Table 2. The normalized minimum number of PCM layers required for every combination of thermal conductivity, melt temperature, and latent heat modeled.

The most evident trend shown in Table 2 is that increasing the thermal conductivity of the PCM exponentially reduces the number of PCM layers necessary to meet the three requirements outlined in the Methods section. This is shown graphically in Figure 6 for a latent heat of 250 kJkg-1. At thermal conductivities of 0.2, 0.9, 1.6, 2.3, and 3 Wm-1K-1, at least 0.70248, 0.21488, 0.14876, 0.12397, and 0.10744 normalized layers are respectively required at the highest melt temperature (295 K) and latent heat (250 kJkg-1) (Figure 6). Similarly, at the lowest melt temperature (280K) and latent heat (150 kJkg-1), at least 1, 0.29752, 0.20661, 0.16529, and 0.14876 normalized layers are required.

Although the size of the PCM heat exchanger is largely influenced by the thermal conductivity of the PCM, it is also affected by the melt temperature, particularly at low thermal conductivities. At a thermal conductivity of 0.2 Wm-1K-1 and latent heat of 250 kJkg-1, the minimum number of normalized layers required at melt temperatures of 280, 285, 290, and 295 K are 0.98347, 0.86777, 0.77686, and 0.70248, respectively (Figure 6). At the same melt temperatures, configurations with a thermal conductivity of 0.9 Wm-1K-1 and a latent heat of 250 kJkg-1 require at least 0.29752, 0.26446, 0.23140, and 0.21488 normalized layers, respectively. This trend continues at higher thermal conductivities, but becomes less pronounced. For instance, configurations with a thermal conductivity of 3 Wm-1K-1 and latent heat of 250 kJkg-1 required 0.14876 normalized layers at melt temperatures of 280 and 285 K, and only 0.11570 and 0.10744 normalized layers at melt temperatures of 290 and 295 K, respectively.

Of all of the parameters varied, latent heat had the least influence on the PCM heat exchanger size. However, it is evident that increasing the latent heat reduces the required number of PCM layers.

Figure 6. The minimum number of normalized PCM layers required at a latent heat of 250 kJkg-1, every melt temperature, and every thermal conductivity.

Discussion
The two major trends observed in the results above are:

  1. Increasing the thermal conductivity of the PCM reduces the required number of PCM layers.
  2. Increasing the melt temperature of the PCM reduces the required number of PCM layers.

To better understand these trends the heat applied to the PCM during a high heat flux pulse was tracked. The applied heat is either:

  1. Stored latently within the PCM
  2. Transferred through the PCM to the refrigerant
  3. Stored sensibly within the PCM

Since the coolant temperature ultimately dictates the number of PCM layers, intuition says that for this application it is undesirable to sensibly store the heat applied to the PCM because a large temperature gradient will develop within it. To remedy this, a larger surface area (more PCM layers) is required to reduce the applied heat flux, or the majority of the heat must be stored latently within the PCM or transferred through it to the refrigerant. However, transferring the heat to the refrigerant is undesirable, as this would necessitate a large vapor compression system, defeating the purpose of the PCM heat exchanger. Therefore, the optimal configurations store a large quantity of the applied heat latently with the fewest number of PCM layers. The remainder of the section will focus on analyzing the distribution of the applied heat load in two contrasting configurations: PCM with conductivities of 0.2 and 3 Wm-1K-1 (latent heat of 250 kJkg-1, at all melt temperatures, and the minimum number of required PCM layers).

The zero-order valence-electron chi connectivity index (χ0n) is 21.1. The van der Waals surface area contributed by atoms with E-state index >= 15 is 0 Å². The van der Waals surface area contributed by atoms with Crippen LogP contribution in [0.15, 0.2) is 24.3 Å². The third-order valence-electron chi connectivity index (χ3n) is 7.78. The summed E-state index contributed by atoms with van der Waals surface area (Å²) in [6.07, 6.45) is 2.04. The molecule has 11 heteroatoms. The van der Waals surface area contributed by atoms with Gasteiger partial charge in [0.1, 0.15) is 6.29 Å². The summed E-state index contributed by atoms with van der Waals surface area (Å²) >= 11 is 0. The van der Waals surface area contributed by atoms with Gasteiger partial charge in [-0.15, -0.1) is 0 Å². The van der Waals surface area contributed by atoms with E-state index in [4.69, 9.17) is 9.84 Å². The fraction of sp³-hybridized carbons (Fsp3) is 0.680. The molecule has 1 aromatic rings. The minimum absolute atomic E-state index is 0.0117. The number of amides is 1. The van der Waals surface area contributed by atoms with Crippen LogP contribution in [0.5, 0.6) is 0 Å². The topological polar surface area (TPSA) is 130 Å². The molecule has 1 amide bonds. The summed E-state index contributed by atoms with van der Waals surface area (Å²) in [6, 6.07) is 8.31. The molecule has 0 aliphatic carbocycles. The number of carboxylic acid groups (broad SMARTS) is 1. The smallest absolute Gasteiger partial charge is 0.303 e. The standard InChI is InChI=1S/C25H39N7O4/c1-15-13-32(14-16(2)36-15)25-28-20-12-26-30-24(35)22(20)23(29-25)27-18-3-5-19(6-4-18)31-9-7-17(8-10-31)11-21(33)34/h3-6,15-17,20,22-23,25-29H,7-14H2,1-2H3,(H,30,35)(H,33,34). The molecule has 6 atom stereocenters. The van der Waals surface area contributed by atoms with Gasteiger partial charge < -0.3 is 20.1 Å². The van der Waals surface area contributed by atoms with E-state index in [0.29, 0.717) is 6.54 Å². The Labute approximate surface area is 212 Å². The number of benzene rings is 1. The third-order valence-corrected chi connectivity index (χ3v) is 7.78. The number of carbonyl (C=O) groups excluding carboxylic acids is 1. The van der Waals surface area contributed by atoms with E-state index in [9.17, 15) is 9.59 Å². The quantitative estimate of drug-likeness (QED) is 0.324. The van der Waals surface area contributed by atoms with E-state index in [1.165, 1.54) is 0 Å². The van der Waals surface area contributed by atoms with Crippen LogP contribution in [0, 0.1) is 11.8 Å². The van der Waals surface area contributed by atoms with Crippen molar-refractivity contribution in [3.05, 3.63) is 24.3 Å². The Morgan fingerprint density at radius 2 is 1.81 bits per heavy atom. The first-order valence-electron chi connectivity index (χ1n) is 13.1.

The amount of latent heat stored within the PCM during a pulse can be examined by tracking the melt front during a pulse. Figure 7 shows the melt front location in a PCM layer at all melt temperatures for PCM thermal conductivities of 0.2 and 3 Wm-1K-1 normalized to the thickness of the PCM layer (y/l). The gray area effectively describes the amount of PCM that melts during a pulse. The top bound of this area is the location of the melt front at the end of a high heat flux pulse (10% duty), while the bottom bound is the location of the melt front at the end of a low heat flux pulse (beginning of a pulse). The most evident trend shown in Figure 7A is that a very small portion of the low thermal conductivity PCM layer melts during a pulse. As the melt temperature increases, the mean location of the melt front moves towards y = 0 (the coolant stream). Additionally, a slightly larger portion of the PCM layer melts because more PCM remains close to the melt temperature at that location throughout the pulse. A much larger portion of the PCM melts when it has a high thermal conductivity (Figure 7B). Similar to low thermal conductivity PCM, the mean location of the melt front in a PCM layer tends toward y = 0, and a slightly larger portion of the PCM layer melts as the melt temperature increases. Unlike low thermal conductivity PCM, the mean location of the melt front, and therefore, the melt temperature, dramatically affects the amount of PCM that melts during a pulse. At a melt temperature of 285 K, the melt region is bounded by the top of the model domain (the heat exchanger plate in contact with the refrigerant stream), which limits the quantity of PCM that can melt during a pulse. As the melt temperature increases, the mean melt front location moves towards y = 0, and the melt region is no longer physically bounded, enabling a much greater portion of the PCM to melt.